GOP-imposed state bans on gender-affirming care and other laws targeting LGBTQ people have been getting knocked down in courts across the country. But a majority-Republican appeals panel over the weekend just upheld Tennessee’s ban — at least for now.
The state law was passed to stop health care providers from performing gender-affirming surgeries and giving hormones or puberty blockers to transgender minors. Notably, it was a Donald Trump-appointed trial judge, Eli Richardson, who blocked the part of the law pertaining to hormones and puberty blockers. Richardson found that it likely violated equal protection and due process guarantees because it discriminates based on sex and infringes parents’ right to direct their children’s medical care.
Tennessee officials appealed, seeking an emergency stay of Richardson’s preliminary injunction at the 6th U.S. Circuit Court of Appeals. On Saturday, a divided three-judge 6th Circuit panel granted that stay, with the two GOP-appointed judges in the majority saying Richardson had overstepped.
On due process, Chief Judge Jeffrey Sutton defined the issue in a way that helped him conclude Tennessee should win. Of parental rights, the George W. Bush appointee wrote: “No Supreme Court case extends it to a general right to receive new medical or experimental drug treatments.” He was joined by Amul Thapar, a Trump appointee. On equal protection, the majority reasoned the ban applies to minors of both sexes.
Yet, even Sutton acknowledged his ruling was an outlier.
“We recognize that other courts and judges have taken different approaches to these issues,” he wrote. “We recognize, too, that several district courts have addressed similar laws in other States and assessed those laws in much the same way as the district court did in this case,” he added, referring to Richardson’s injunction.
The majority also stressed the preliminary nature of the ruling while litigation continues.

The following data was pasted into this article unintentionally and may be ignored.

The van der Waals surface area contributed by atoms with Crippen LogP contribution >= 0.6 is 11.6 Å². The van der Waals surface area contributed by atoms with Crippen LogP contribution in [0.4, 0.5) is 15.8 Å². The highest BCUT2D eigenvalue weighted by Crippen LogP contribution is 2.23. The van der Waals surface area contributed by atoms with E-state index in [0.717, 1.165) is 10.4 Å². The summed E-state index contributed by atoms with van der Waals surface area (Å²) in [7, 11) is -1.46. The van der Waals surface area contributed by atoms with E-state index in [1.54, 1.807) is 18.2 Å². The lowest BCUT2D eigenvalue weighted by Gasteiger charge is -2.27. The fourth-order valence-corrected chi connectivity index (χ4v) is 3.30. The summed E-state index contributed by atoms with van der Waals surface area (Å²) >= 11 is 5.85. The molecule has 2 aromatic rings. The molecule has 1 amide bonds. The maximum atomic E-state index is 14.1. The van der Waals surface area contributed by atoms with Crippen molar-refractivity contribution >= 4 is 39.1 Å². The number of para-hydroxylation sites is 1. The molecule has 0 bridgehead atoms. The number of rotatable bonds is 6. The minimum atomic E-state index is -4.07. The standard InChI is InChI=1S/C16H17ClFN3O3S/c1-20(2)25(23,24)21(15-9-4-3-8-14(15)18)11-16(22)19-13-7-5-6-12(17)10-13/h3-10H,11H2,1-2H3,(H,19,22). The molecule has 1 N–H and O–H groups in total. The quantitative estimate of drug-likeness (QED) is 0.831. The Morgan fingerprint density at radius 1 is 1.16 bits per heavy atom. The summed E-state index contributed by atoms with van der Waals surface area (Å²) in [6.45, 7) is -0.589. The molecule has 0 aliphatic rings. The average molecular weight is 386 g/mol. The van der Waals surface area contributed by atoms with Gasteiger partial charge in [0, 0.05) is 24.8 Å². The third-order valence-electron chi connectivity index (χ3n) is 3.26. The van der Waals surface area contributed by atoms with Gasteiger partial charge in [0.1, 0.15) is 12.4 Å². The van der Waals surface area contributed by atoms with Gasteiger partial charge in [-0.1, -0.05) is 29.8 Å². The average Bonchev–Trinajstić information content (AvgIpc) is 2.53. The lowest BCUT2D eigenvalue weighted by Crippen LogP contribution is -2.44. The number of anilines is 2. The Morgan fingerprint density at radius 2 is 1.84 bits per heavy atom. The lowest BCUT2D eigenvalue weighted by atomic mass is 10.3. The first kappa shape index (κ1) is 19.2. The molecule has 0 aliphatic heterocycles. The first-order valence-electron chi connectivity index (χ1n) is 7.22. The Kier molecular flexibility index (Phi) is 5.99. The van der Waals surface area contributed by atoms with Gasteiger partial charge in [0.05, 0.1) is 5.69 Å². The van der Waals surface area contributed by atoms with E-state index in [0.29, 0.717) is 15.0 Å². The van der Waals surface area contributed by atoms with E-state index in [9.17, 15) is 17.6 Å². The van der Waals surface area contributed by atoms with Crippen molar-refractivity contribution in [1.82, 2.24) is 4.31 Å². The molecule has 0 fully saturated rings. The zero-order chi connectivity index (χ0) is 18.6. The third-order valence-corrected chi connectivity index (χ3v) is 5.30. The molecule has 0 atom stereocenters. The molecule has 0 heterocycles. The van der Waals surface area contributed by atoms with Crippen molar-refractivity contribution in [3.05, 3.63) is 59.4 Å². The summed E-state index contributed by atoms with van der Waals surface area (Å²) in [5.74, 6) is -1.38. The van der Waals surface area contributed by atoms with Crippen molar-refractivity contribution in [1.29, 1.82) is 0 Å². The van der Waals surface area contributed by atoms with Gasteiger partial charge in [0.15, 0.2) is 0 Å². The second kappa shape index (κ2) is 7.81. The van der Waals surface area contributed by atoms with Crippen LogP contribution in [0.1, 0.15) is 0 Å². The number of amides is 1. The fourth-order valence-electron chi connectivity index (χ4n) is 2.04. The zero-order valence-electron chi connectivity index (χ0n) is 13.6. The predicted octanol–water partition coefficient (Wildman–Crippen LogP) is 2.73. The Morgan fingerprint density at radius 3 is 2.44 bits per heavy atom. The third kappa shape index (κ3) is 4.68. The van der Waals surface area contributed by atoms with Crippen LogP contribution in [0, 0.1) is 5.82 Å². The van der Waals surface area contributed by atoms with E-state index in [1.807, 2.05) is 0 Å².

“We may be wrong,” Sutton conceded. “It may be that the one week we have had to resolve this motion does not suffice to see our own mistakes.” The majority expedited the appeal with, Sutton wrote, “the goal of resolving it no later than September 30, 2023.”
In the meantime, Tennessee’s ban is in effect. The 6th Circuit also hears appeals from Kentucky, Michigan and Ohio.
In the meantime, Tennessee’s ban is in effect.
Dissenting, Judge Helene White challenged the majority’s notion that the ban applies equally to both sexes. She noted, for example, that a person “identified male at birth could receive testosterone therapy to conform to a male identity, but a person identified female at birth could not.” (Like Sutton, White was confirmed under Bush; however, she was initially nominated by Bill Clinton.)
Underscoring the 6th Circuit majority’s now-outlier status, White wrote that “until today, every federal court addressing similar laws reached the same conclusion as Brandt.” That referred to Brandt v. Rutledge, an 8th U.S. Circuit Court of Appeals ruling that upheld an Arkansas injunction against a ban there.
So even though this 6th Circuit ruling is preliminary and the issue is still being litigated in the circuit, there’s a clear split in thinking among the nation’s federal judges. That makes the subject even more likely to eventually head to the Supreme Court for resolution — whether in this case or another one — where the high court majority’s thinking may be more in line with Sutton and Thapar’s.